Q: What did you learn from not summiting Denali due to weather?

As Denali was my first Expedition, I was very disappointed not to get a summit shot. I was concerned about going due to the bad accidents during the season, my lack of experience, and my shoulder injury. I knew it would be a good test for me but I had put alot of work in the Ireland to Everest Expedition to get there. I was in the middle of the 32 step challenge (climbing the highest point in each of the 32 counties) around Ireland and needed a break, both from the challenge, and work. I had saved up all my holidays over the last year to go to Denali. Not having any days off for a year in work and being so busy with the Ireland to Everest Expedition, it was nice to get away and try to relax in the mountains.

I went to Denali to get some expedition experience, see how I dealt with extreme cold, and to test my shoulder. I really enjoyed the expedition. It was great to meet some climbers who had recently been on Everest and of course learn from yourself about all your experiences. I knew it would be a tough climb. I learnt on Denali to be both with the mountain and with fellow climbers. When your on these expeditions there are going to be all kinds of people on them and you all have the same goal. You have to work as a team and work with what you have. I learnt alot on the trip and met some great people.  The mountain is always there. I will go back. As I don’t have much experience in the big mountains, I place alot of trust in the guides, their decisions and fellow team mates. I was pleased to get to High camp and my shoulder held up well. The main thing was I came back safe with all my fingers and toes.

Q: Tell us about CF and why it is meaningful to your team?

When I first thought about Everest and started working with Ian Taylor, two things went through my mind, go public with the expedition and raise money for charity, or just go climb the mountains myself. When I played tennis it was all about myself trying to win matches and tournaments. Every now and again you might do a charity match. (I played a few games against McEnroe for GOAL). But when your playing you are playing for yourself.

Through doing something big and achieving something like climbing Everest, I think it gives hope to people and will generate publicity and money for a charity. Many people climb or trek to raise money for charity nowadays and I thought why not. If some money is raised and publicity generated for a good cause its worth it.

I picked CF for a few reasons, When I was coaching tennis in my home club Charleville in Dublin, I came a across a young boy who had CF. This boy showed great determination on and off the court. He was very enthusiastic, positive and a very good competitor. It was great to see him play against the other kids and beat alot of them no problem even though he had trouble getting oxygen into his lungs. Another reason is when climbers go to altitude, we would feel similar affects to those who suffer form CF (lack oxygen into the lungs).

There is so much publicity about other charities in Ireland, and not as much about CF so  I thought  I would climb for CF and raise money and awareness for a very good cause. Through the 32 step challenge , we had CF suffers and people who had been affected by CF join us on the walks. It was a great way of raising money, creating awareness and learning about the disease. All the money raised went goes to the Lung Transplant support fund

Q: Ireland has a great history in climbing, are you getting good support from your community?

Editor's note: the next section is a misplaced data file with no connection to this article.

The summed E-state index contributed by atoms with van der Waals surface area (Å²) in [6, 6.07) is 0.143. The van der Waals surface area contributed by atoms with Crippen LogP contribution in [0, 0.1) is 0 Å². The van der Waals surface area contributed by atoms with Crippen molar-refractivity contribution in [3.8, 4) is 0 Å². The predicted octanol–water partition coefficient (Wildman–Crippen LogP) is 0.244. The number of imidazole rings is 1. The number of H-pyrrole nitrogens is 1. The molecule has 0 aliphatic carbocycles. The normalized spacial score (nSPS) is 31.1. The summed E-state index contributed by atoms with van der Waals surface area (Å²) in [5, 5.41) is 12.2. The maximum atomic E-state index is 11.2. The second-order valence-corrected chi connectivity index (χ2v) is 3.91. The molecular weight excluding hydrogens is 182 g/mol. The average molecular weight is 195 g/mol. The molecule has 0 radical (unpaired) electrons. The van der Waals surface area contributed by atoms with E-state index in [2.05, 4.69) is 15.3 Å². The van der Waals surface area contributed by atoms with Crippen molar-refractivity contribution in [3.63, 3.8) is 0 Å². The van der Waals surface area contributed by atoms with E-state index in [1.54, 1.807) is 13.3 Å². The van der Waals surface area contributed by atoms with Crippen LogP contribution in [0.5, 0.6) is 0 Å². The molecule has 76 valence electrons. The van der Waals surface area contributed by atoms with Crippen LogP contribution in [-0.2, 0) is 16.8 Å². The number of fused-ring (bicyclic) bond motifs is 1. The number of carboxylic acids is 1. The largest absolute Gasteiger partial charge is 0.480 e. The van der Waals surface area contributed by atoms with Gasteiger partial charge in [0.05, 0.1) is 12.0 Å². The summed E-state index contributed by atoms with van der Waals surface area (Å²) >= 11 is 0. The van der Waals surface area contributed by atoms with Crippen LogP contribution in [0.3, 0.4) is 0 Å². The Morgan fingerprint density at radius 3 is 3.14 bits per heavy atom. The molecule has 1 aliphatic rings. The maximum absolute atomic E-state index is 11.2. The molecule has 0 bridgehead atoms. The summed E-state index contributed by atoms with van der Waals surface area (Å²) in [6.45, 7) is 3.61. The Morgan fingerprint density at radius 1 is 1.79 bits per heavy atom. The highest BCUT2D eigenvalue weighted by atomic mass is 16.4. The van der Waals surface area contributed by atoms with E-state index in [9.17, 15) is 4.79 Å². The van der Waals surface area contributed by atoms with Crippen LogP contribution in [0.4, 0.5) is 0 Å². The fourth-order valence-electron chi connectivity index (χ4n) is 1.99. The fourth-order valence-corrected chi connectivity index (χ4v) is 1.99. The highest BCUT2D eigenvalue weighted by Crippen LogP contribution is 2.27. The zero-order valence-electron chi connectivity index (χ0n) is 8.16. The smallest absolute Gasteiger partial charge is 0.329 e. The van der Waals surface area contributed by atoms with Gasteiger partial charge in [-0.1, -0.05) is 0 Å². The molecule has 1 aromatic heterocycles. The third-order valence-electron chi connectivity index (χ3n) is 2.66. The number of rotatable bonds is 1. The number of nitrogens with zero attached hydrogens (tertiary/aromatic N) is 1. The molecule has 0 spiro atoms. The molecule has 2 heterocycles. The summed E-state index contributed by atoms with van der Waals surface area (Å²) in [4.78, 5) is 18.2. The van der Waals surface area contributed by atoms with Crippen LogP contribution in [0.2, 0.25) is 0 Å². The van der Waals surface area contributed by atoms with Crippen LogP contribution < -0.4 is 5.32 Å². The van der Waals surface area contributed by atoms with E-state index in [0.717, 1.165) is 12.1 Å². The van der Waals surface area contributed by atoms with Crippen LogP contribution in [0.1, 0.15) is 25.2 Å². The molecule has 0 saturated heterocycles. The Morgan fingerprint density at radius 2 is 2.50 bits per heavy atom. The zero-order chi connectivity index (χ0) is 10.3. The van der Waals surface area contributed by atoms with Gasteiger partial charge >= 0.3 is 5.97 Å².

Yes, I am. My Dad and his hill walking club have been great. Also Ian Taylor has guided me on thought me alot about training, how to go about an Everest expedition, gear and lots of other things. Since 2010,  I have come across many great Irish climbers who have been very helpful, with giving me advice, lending me gear, supporting me, and putting me in contact with other climbers or guides around the world. I don’t think I would be doing this without all their help and support. You think of it on the mountains. Its really not just you climbing, people back home are there supporting you and and thinking of you.

The mountains in Ireland are small but they are still challenging and you can learn and train on them for the bigger mountains.

Q: Any other thoughts for us followers this year?

Spread the word about The more support I have on Everest the better. Its great to get messages of support and hopefully more money will be raised for CF.  Even if I dont make the summit, I have had a great experience and learnt alot with the Ireland to Everest journey and hope to continue climbing and mountaineering for a long time.

Am off to Kilimanjaro with my girlfriend the end of Jan so keep an eye on website and Facebook for updates of the trip and of course the main event, Everest in March – May 2012

May the luck of the Irish be with you Cian. We’ll all be following.

Climb On!


Comments on/from Facebook

  4 Responses to “Everest 2012:: Interview with Cian O’Brolchain”


    I confirm that my contribution to Cure Alzheimers has been taken from my account. I did give you as the source of my awareness of this particular non-profit.


    Just came across this.

    As Cian’s father, I am deeply grateful for the support and encouragement that people like yourself gave Cian as he prepared for his attempt on Everest.
    As you know, he summitted on Friday last with Thundu, the Sherpa who was with Cian on Cho Oyo last autumn and other members of the Jagged Globe Everest 2012 expedition.

    Kind Regards

    PS. I think I have made a contribution to the charity researching cures for Alzheimers, in honour of
    my father who died in 1992, a little over three years after having been diagnosed with Alzheimers;
    my mother, who died last month, aged 92 having lived independently (eg. doing all her own shopping, cooking, driving to Mass every day, playing bridge competitively) in her own home until last January when she was diagnosed with kidney cancer;

    When I say “Think I have contributed”, I mean that I have not yet received an email acknowledging the contribution.
    All that said, I will contribute to your cause, in grateful recognition of your commentary on Everest 2012.


      Thaks you very much Donal for your donation to one of the Alzheimer’s nonprofits. Also congratulations to Cian on his summit in a very difficult year.